The International Monetary Fund (IMF) recently presented its World Economic Outlook, in which it predicts that Greece could experience one of the worst recessions in the world due to the coronavirus pandemic.
The IMF said that Athens will see a drop of 10 percent of its GDP in 2020, a figure not far from the EU average of 7.5, but higher than every other Eurozone member state.
The Fund predicts that the European economy will shrink by 7.5 percent, while the only nation with worse prospects than Greece in 2020 is the micro-state of San Marino, which is expected to lose 12.2 percent of its GDP.
Italy, and Spain, two of the countries worst hit by the pandemic, are expected to see their gross domestic product drop by 9.1 and 8 percent accordingly.
As for 2021, the IMF does predict a frenzy of growth during the predicted rebound from the virus; however, this will not make up for the damage experienced in 2020 for almost any Eurozone member state.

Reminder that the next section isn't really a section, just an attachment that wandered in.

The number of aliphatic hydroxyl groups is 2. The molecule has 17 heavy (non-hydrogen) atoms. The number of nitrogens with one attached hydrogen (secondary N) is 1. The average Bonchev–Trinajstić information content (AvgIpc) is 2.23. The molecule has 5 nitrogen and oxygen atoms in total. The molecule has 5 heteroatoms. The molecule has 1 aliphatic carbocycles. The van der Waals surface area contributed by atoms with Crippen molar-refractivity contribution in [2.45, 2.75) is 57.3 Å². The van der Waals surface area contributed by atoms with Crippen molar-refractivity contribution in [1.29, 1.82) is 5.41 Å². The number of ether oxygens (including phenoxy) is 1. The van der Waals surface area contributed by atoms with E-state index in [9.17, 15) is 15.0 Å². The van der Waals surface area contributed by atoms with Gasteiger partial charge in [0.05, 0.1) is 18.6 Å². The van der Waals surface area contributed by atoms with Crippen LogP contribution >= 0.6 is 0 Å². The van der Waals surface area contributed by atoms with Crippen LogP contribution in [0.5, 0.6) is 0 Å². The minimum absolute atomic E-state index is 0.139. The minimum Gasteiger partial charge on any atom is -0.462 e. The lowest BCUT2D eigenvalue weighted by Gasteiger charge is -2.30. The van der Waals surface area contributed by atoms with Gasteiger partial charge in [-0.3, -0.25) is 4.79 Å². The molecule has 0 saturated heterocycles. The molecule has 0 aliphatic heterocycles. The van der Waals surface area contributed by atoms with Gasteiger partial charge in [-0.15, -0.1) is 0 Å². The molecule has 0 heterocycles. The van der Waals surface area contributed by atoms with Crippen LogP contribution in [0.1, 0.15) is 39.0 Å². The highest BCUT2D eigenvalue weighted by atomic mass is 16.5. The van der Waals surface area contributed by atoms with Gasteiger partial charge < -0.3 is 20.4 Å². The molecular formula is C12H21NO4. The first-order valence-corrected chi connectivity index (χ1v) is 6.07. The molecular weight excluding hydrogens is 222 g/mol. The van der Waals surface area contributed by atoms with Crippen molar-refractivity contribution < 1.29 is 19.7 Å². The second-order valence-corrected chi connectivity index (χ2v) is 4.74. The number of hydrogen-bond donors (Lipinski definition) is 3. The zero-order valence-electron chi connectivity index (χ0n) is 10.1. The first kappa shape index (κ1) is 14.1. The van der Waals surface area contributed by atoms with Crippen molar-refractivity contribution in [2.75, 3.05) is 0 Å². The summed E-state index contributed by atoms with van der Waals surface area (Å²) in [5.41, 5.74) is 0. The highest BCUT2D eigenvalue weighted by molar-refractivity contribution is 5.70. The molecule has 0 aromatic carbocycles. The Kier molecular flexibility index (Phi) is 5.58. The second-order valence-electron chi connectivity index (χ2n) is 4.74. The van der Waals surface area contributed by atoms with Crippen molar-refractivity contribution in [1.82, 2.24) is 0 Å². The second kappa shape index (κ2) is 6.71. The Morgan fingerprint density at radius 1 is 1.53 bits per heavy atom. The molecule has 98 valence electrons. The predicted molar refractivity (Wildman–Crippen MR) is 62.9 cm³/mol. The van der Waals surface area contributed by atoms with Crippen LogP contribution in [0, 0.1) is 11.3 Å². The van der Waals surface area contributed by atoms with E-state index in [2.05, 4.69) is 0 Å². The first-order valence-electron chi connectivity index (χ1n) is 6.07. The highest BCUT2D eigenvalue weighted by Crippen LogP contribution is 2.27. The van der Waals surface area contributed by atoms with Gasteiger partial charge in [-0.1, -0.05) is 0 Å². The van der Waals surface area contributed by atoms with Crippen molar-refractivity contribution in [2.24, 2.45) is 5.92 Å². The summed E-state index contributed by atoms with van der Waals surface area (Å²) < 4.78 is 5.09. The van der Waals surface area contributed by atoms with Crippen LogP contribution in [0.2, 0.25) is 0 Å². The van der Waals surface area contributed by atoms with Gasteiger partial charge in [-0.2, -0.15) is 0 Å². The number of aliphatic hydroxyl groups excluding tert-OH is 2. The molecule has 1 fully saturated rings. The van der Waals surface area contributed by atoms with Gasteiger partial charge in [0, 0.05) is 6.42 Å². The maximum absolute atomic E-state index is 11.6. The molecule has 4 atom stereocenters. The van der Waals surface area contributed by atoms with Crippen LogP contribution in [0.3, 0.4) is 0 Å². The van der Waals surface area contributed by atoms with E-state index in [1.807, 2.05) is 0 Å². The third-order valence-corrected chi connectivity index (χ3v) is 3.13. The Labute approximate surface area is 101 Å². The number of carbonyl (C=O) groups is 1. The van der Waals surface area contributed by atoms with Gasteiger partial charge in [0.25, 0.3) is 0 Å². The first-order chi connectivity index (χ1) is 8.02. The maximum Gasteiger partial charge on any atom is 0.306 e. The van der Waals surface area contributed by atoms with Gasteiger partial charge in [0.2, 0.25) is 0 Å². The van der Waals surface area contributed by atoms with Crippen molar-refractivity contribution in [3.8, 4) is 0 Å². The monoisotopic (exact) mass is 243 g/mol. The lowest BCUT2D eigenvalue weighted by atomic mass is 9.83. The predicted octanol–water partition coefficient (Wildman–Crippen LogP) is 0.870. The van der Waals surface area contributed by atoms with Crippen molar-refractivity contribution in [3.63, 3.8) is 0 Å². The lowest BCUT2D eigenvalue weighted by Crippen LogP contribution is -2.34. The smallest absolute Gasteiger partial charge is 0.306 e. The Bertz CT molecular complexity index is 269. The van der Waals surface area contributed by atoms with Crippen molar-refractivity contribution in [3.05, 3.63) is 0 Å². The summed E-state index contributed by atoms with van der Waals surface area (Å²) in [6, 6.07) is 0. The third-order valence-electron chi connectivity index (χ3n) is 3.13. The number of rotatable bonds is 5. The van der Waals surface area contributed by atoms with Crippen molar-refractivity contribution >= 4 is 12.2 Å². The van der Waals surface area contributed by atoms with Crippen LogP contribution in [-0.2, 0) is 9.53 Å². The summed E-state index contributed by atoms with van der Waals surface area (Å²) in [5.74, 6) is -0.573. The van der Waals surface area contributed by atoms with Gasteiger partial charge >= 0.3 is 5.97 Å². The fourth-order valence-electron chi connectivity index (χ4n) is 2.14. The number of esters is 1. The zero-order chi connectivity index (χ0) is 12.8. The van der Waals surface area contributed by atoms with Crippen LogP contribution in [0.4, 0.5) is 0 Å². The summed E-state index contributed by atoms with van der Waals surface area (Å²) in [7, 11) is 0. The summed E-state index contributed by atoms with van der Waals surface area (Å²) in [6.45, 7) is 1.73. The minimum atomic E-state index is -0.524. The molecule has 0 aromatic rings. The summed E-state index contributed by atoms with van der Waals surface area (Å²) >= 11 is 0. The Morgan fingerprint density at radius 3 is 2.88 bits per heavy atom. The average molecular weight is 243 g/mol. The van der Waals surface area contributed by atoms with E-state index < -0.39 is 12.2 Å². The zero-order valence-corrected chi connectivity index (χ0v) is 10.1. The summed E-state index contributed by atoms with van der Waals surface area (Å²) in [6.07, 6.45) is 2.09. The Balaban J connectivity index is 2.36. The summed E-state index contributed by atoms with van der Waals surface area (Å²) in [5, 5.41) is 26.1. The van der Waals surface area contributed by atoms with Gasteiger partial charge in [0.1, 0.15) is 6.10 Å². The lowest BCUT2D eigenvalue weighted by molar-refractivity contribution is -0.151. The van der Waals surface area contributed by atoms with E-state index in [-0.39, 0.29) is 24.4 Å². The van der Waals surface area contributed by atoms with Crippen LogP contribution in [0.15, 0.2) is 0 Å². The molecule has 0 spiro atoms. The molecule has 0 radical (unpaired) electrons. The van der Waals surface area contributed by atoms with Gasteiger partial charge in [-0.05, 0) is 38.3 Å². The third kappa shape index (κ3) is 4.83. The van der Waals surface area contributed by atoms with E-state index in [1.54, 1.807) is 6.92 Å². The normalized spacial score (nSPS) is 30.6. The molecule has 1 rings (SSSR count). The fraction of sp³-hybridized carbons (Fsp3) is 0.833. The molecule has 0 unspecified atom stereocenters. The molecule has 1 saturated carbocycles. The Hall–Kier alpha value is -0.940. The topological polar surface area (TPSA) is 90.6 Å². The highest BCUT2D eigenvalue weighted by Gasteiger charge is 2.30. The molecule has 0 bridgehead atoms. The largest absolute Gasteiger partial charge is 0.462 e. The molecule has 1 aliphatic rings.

For Greece, the IMF predicts a growth rate of 5.1 percent in 2021, a figure slightly over the 4.7 percent of the average for the Eurozone.
It must be noted, however, that the IMF does not have a good track record predicting growth and recessions — especially when it comes to Greece, as it has failed numerous times in the past to calculate the country’s rates of recovery from the financial crisis of the previous decade.